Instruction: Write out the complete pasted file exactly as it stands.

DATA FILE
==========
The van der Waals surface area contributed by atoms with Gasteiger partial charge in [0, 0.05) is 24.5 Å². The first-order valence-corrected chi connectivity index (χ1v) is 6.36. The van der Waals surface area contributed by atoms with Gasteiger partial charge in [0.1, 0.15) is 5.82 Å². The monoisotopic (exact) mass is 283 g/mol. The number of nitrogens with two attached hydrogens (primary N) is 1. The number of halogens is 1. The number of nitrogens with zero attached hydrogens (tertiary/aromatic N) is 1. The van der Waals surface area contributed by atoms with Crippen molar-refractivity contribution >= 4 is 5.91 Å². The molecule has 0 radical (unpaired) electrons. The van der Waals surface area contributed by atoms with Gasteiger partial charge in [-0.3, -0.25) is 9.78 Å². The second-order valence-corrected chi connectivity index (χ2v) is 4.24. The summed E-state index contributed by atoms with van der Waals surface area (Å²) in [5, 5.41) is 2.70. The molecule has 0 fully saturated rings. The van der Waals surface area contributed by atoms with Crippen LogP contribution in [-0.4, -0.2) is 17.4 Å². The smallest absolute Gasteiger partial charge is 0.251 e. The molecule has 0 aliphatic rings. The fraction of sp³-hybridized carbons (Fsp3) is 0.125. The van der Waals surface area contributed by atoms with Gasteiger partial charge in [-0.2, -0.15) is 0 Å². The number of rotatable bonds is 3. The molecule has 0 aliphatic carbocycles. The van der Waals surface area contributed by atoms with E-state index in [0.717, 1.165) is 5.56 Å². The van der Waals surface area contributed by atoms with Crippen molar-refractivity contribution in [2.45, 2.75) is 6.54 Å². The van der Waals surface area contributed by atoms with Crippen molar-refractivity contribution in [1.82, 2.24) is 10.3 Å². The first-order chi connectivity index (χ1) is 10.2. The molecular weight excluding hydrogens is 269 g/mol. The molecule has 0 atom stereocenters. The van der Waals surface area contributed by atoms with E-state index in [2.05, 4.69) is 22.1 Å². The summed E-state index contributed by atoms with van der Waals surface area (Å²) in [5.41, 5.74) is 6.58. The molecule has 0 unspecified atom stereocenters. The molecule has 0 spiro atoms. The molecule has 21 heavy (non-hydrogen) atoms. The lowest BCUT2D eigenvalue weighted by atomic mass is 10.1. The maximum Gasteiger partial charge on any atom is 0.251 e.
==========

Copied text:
The van der Waals surface area contributed by atoms with Gasteiger partial charge in [0, 0.05) is 24.5 Å². The first-order valence-corrected chi connectivity index (χ1v) is 6.36. The van der Waals surface area contributed by atoms with Gasteiger partial charge in [0.1, 0.15) is 5.82 Å². The monoisotopic (exact) mass is 283 g/mol. The number of nitrogens with two attached hydrogens (primary N) is 1. The number of halogens is 1. The number of nitrogens with zero attached hydrogens (tertiary/aromatic N) is 1. The van der Waals surface area contributed by atoms with Crippen molar-refractivity contribution >= 4 is 5.91 Å². The molecule has 0 radical (unpaired) electrons. The van der Waals surface area contributed by atoms with Gasteiger partial charge in [-0.3, -0.25) is 9.78 Å². The second-order valence-corrected chi connectivity index (χ2v) is 4.24. The summed E-state index contributed by atoms with van der Waals surface area (Å²) in [5, 5.41) is 2.70. The molecule has 0 fully saturated rings. The van der Waals surface area contributed by atoms with Crippen LogP contribution in [-0.4, -0.2) is 17.4 Å². The smallest absolute Gasteiger partial charge is 0.251 e. The molecule has 0 aliphatic rings. The fraction of sp³-hybridized carbons (Fsp3) is 0.125. The van der Waals surface area contributed by atoms with Gasteiger partial charge in [-0.2, -0.15) is 0 Å². The number of rotatable bonds is 3. The molecule has 0 aliphatic carbocycles. The van der Waals surface area contributed by atoms with E-state index in [0.717, 1.165) is 5.56 Å². The van der Waals surface area contributed by atoms with Crippen molar-refractivity contribution in [2.45, 2.75) is 6.54 Å². The van der Waals surface area contributed by atoms with Crippen molar-refractivity contribution in [1.82, 2.24) is 10.3 Å². The first-order chi connectivity index (χ1) is 10.2. The molecular weight excluding hydrogens is 269 g/mol. The molecule has 0 atom stereocenters. The van der Waals surface area contributed by atoms with E-state index in [2.05, 4.69) is 22.1 Å². The summed E-state index contributed by atoms with van der Waals surface area (Å²) in [5.41, 5.74) is 6.58. The molecule has 0 unspecified atom stereocenters. The molecule has 0 spiro atoms. The molecule has 21 heavy (non-hydrogen) atoms. The lowest BCUT2D eigenvalue weighted by atomic mass is 10.1. The maximum Gasteiger partial charge on any atom is 0.251 e.